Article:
Food prices in all categories increased last year due to various challenges associated with COVID-19. According to BLS data, food prices overall increased 3.9%, which was more than double the increase in 2019. The food at home category also increased 3.9%, representing the largest year-over-year increase since 2011.

Prices will likely continue to increase this year, and several food and beverage companies, including Coca-Cola, General Mills, Kraft Heinz, and Conagra have signaled that they will raise prices in 2021.

In a blog post published last week, Katie Denis, the VP of research and industry narrative at the Consumer Brands Association, outlined three reasons prices for CPG products are increasing.

1. Increased raw materials costs

Denis noted that producer prices were up 4.2% year-over-year in March, which is also the largest YoY increase since 2011.

Food manufacturers have also highlighted increased commodities costs. Kraft Heinz CEO Miguel Patricio told Reuters that they’ve seen inflation “in grains and everything related to grains….Sugar has big inflation; mac & cheese because it has wheat; mayo because it has oil; salad dressing because it has oil; all sweet products like desserts.”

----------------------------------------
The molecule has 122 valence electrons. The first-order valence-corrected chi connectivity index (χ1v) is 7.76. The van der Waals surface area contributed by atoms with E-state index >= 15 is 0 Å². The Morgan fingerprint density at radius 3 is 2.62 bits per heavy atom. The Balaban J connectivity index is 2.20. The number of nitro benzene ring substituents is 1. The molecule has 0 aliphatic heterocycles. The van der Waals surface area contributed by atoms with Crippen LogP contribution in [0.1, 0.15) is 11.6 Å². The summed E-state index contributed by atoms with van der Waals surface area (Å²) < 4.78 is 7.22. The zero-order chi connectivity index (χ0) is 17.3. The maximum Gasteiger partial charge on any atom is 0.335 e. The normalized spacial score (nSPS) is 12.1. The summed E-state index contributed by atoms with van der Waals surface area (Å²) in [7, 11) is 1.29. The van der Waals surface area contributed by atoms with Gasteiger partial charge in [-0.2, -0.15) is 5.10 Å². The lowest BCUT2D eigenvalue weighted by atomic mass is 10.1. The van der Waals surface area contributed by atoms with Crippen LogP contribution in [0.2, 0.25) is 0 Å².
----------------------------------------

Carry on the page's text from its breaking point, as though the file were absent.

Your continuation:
Raw materials cost increases have extended to the packaging as well. Denis wrote that aluminum, plastic wrap, and cardboard are all more expensive than they used to be.

2. Increased labor costs

Labor costs are up across the board. According to the latest Employment Cost Index Summary from the BLS, compensation costs for private industry workers increased 2.8% from March 2020 to March 2021. This included a 3% increase in wages and salaries and a 2.5% increase in benefit costs.

Denis mentioned that wages in food manufacturing were 3.4% higher in Q3 2020 than in Q3 2019 (amounting to an extra $900 million) because employers offered higher wages, bonuses, and incentive pay, at least temporarily.

Even now, with unemployment still high, the food industry (along with many other industries) is struggling to find workers. An analysis by the Economic Policy Institute suggests that workers will be difficult to find unless employers meaningfully raise wages, which may lead to even more price increases.

3. Increased shipping costs

Finally, trucking has gotten considerably more expensive. Not only are drivers in short supply, but gas prices have increased — a situation that is currently being exacerbated by the hack of the Colonial Pipeline.

Denis noted that e-commerce is also “putting additional stress on the shipping market.” With most consumers who shopped online during the pandemic intending to keep shopping online after the pandemic, this additional stress is likely to become par for the course.